3) Revision of the KPI of CMU socially-engaged academics and faculty / research institute/ center that can be counted as a contribution to annual promotion which based on the quality and impact with proper weight.
4) Revision of the SER granting to be a three-year Seed funding
5) Developing the in-house/on the job training course on socially-engaged research and scholarship for researchers, program Officer, Mentor, vice dean and supporting staff to build CMU SER expert.
6) Developing data center for CMU socially-engaged knowledge and innovation the could concretely serve community in northern Thailand

After a long journey, CMU scholars will keep going to empower northern community and upper Asian to meet sustainable development goals.

Avorn Opatpatanakit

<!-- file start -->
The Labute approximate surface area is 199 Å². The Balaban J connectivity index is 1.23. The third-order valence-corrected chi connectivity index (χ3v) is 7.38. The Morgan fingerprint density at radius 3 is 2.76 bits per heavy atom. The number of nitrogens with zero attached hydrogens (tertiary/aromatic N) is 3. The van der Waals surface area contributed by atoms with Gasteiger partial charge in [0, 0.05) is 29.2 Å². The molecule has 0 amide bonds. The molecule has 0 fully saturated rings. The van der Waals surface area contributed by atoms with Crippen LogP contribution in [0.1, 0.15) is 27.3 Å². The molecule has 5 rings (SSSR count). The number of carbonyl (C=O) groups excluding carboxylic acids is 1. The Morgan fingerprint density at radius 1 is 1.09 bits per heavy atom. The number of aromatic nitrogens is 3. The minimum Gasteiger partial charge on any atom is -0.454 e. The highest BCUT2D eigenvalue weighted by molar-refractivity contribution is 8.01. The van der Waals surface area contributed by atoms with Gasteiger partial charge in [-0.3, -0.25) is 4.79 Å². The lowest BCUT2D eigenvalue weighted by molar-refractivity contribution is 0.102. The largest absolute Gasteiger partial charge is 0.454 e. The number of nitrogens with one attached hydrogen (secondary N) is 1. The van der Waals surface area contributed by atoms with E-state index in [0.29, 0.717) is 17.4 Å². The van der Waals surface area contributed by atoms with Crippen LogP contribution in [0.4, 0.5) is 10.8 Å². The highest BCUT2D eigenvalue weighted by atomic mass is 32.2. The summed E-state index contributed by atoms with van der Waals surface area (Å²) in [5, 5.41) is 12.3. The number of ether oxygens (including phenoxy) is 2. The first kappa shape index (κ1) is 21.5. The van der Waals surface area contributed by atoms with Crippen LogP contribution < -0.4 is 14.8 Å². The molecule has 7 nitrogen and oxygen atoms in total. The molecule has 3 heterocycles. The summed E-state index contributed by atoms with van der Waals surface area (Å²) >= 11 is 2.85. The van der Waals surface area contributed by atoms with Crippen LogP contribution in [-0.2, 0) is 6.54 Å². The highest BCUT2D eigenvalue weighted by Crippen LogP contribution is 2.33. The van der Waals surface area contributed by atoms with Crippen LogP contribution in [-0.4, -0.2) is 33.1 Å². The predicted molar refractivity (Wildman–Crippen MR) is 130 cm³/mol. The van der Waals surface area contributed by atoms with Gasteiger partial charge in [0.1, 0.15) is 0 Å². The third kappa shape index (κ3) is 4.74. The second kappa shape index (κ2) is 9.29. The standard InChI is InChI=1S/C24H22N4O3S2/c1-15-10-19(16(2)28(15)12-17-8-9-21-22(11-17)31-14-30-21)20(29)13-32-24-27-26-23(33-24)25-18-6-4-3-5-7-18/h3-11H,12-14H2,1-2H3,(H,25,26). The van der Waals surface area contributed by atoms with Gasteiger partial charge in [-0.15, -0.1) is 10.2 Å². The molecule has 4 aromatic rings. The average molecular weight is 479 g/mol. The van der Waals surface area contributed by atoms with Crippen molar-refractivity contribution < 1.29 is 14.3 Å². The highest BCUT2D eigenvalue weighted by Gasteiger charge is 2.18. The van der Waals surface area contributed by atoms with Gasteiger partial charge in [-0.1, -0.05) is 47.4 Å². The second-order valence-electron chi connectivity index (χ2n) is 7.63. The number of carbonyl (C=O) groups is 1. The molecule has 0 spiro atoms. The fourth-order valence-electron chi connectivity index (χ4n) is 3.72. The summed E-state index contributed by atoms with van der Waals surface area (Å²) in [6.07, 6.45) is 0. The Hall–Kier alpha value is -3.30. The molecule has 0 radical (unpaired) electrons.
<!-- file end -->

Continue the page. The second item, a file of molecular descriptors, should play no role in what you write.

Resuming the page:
Bio: Associate Professor Dr. Avorn Opatpatanakit currently serves as the Vice President for Societal Engagement, Chiang Mai University, Thailand. She has previously served as Assistant to the President and Vice President for Research and Academic Services. Prior to CMU, she was the part-time coordinator for Community-based Research Division, the Thailand Research Fund. A graduate of a University of Western Sydney at Hawkesbury, Australia, she earned a PhD in Agriculture and Rural Development with the thesis entitled “Empowering Women in Rural Development: A Collaborative Action Research Project in Northern Thailand” in 1997. Since then, she has the passion and has long been dedicated for societal engagement.